I feel the earth move

I didn’t check in to Philadelphia’s “Earthquakepocalypse” on Foursquare with the tens of thousands of others who did.

I did check in to the Chinese restaurant where I was lunching with a friend when it happened. But I did that when I got there. Nothing to do with the quake.

Where were you when it happened?

Um, I was fighting with a vegetable dumpling as it slipped through my chopsticks for the fourth time.

I don’t check in to anything with the suffix “-pocalypse,” mostly because it’s dumb. It made sense for the snowfall of winter 2009, when we were hit three times for an accumulation of four and half feet, but not now. And the ironic, self-aware over-inflation of ordinary situations just isn’t funny anymore.

However, I guess an earthquake in Philadelphia isn’t, strictly speaking, ordinary—in a Chinese restaurant or otherwise. Bottles shook at the bar. Glasses tinkled against each other on the shelves. Plum sauce skittered across the table. And my lemon chicken sauce quivered obscenely.

We half-dozen customers all looked at each other across the dining room and made jokes—”What is this, California?” someone said—but we all knew full well it was just the cement truck outside spinning its drum. Or some other piece of heavy equipment. Crews were resurfacing the street and sidewalk outside.

It felt like a subway train rolling through a tunnel under the building, but a subway train, even one close to the surface, would not cause this much of a rumble. “It can’t be an earthquake” never even really entered my mind because … well, why would I ever think it could be?

You gotta love Philly, I thought—its ancient buildings and slapdash DIY esthetic. For the building to shake like this, it must be down to shoddy infrastructure or lax building codes, right?

I missed about 20 minutes of hysteria because I came to Twitter late. I didn’t want to be rude, so I ignored my phone when I heard an AP news alert blink onto my screen with what I was sure was yet another update about Libya.

After I paid my bill, another diner said to the room at large, looking at his phone, “It was an earthquake.”

I picked up my phone and saw the AP alert. 5.8 magnitude. Epicenter in Virginia. Felt in Washington, New York, Atlanta. “Um. I have to get to work,” I said. I work in a newsroom. What a mad house that place must be right now.

Outside I said good-bye to by friend. Crowds of people had gathered on the sidewalks. Packs of tourists gabbed excitedly. The word “earthquake” was on everyone’s lips. Buildings had apparently been evacuated. Either that, or it was a city-wide smoke break. And everyone seemed to be smoking. I heard a helicopter approaching from the east. Was it the news? Some city department out to survey the … the … damage?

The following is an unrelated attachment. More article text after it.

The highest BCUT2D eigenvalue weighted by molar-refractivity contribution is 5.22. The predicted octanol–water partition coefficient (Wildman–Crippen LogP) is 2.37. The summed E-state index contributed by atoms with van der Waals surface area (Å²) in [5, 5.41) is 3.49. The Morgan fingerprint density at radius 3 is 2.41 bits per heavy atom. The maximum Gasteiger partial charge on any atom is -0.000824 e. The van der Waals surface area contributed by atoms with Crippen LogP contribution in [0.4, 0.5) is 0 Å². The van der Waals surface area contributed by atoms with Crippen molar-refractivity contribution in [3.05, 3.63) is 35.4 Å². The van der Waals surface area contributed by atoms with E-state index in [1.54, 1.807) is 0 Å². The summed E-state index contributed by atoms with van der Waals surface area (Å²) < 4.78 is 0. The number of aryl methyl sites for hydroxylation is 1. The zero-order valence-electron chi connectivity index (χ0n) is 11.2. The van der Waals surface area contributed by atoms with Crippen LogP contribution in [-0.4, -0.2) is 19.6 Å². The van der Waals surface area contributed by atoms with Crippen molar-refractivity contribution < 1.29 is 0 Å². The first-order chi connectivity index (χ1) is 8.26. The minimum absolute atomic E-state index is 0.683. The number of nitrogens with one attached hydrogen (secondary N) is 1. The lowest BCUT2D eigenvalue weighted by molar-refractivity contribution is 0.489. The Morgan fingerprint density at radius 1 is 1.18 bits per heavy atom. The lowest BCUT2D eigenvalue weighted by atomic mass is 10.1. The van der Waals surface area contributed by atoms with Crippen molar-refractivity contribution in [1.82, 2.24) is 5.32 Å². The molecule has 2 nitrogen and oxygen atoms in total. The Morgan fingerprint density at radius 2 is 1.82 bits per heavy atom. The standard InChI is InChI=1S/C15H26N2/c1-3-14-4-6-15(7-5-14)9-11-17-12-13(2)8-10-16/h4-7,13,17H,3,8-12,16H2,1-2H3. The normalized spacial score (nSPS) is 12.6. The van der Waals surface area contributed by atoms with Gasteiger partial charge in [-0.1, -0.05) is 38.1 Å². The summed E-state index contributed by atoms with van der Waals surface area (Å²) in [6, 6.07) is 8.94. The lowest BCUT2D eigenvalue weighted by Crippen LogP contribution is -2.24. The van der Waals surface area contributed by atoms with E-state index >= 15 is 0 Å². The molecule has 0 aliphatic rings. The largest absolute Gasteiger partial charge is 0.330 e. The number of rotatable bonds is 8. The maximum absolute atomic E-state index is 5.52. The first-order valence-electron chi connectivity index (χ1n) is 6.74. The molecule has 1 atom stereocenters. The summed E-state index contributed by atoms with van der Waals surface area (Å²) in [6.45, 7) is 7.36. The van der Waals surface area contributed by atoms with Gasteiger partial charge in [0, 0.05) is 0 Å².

There was no damage.

That’s when it hit me: This was an earthquake. Like an honest-to-god tectonic phenomenon. There could have been major damage. Oh my god, I could have been crushed under the weight of a Chinese restaurant! But I’m lucky. I’m OK. Oh my god, what about elsewhere? What about Virginia. Oh no, what about Washington, D.C.?

I texted my friend: “Get in touch with your parents, and make sure they’re OK.”

As I walked back to work, I looked all around myself for signs of a newly torn sidewalk, a fallen brick, a cracked water pipe, broken windows—but there were no immediate signs of distress. I looked ahead toward the Ben Franklin Bridge. What must that have felt like? To drive across that bridge in an earthquake!

And then I realized I couldn’t even remember anything about it. How much did the building shake? I knew someone would ask. How long did it last? I had no idea—except that, now in retrospect, it seemed that it shook more than it probably should have. I mean, it shook enough that I should have known it was an earthquake. I mean, it was obvious now, wasn’t it? Other people’s stories reinforced (and probably embellished) what little I remembered.

Back at the office, all the kids evacuated from the National Constitution Center across the street were milling about in front of our building. A row of mothers with baby carriages were lined up along the front entrance. I considered the enormous two-story panes of glass covering the entire facade and wondered if that was the smarted place to put a baby. Wouldn’t Independence Mall be safer, where the buildings are wide apart, and none of them nearly as tall as the monsters on this side of the street?

At my desk, my office mate told me how my computer had danced across my desk. Some people had left the building. Others had just stood around stupefied. Would there be aftershocks? Should we leave? Should we stay?

The weirdest thing about the quake was the way it brought us all together. We all had a common experience now: the manager of the Chinese restaurant, the teenagers desperate for a few more weeks of summer, the office workers furiously smoking their cigarettes, the tourists, the moms lined up outside, waiting for sheets of class to cascade down around them. Whether we were terrified or exhilarated, we were all talking about it.


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